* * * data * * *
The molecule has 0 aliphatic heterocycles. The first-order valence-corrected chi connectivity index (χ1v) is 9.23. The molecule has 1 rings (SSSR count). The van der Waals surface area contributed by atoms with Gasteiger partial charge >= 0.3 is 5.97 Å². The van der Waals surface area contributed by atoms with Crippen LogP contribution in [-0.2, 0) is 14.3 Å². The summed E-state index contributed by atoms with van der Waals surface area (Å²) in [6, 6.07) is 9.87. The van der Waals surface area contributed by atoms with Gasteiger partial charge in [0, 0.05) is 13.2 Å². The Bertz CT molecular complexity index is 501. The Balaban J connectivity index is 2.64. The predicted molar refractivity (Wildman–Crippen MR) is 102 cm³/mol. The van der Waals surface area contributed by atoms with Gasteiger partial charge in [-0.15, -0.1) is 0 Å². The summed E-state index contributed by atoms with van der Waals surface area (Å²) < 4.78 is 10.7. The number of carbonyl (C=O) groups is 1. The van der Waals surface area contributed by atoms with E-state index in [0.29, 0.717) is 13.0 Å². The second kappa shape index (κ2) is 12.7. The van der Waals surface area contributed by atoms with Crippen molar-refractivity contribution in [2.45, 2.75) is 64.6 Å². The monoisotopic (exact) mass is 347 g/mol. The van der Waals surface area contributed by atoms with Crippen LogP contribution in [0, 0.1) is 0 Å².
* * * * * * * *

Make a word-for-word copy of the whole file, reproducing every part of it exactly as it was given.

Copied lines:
The molecule has 0 aliphatic heterocycles. The first-order valence-corrected chi connectivity index (χ1v) is 9.23. The molecule has 1 rings (SSSR count). The van der Waals surface area contributed by atoms with Gasteiger partial charge >= 0.3 is 5.97 Å². The van der Waals surface area contributed by atoms with Crippen LogP contribution in [-0.2, 0) is 14.3 Å². The summed E-state index contributed by atoms with van der Waals surface area (Å²) in [6, 6.07) is 9.87. The van der Waals surface area contributed by atoms with Gasteiger partial charge in [0, 0.05) is 13.2 Å². The Bertz CT molecular complexity index is 501. The Balaban J connectivity index is 2.64. The predicted molar refractivity (Wildman–Crippen MR) is 102 cm³/mol. The van der Waals surface area contributed by atoms with Gasteiger partial charge in [-0.15, -0.1) is 0 Å². The summed E-state index contributed by atoms with van der Waals surface area (Å²) < 4.78 is 10.7. The number of carbonyl (C=O) groups is 1. The van der Waals surface area contributed by atoms with E-state index in [0.29, 0.717) is 13.0 Å². The second kappa shape index (κ2) is 12.7. The van der Waals surface area contributed by atoms with Crippen molar-refractivity contribution in [2.45, 2.75) is 64.6 Å². The monoisotopic (exact) mass is 347 g/mol. The van der Waals surface area contributed by atoms with Crippen LogP contribution in [0, 0.1) is 0 Å².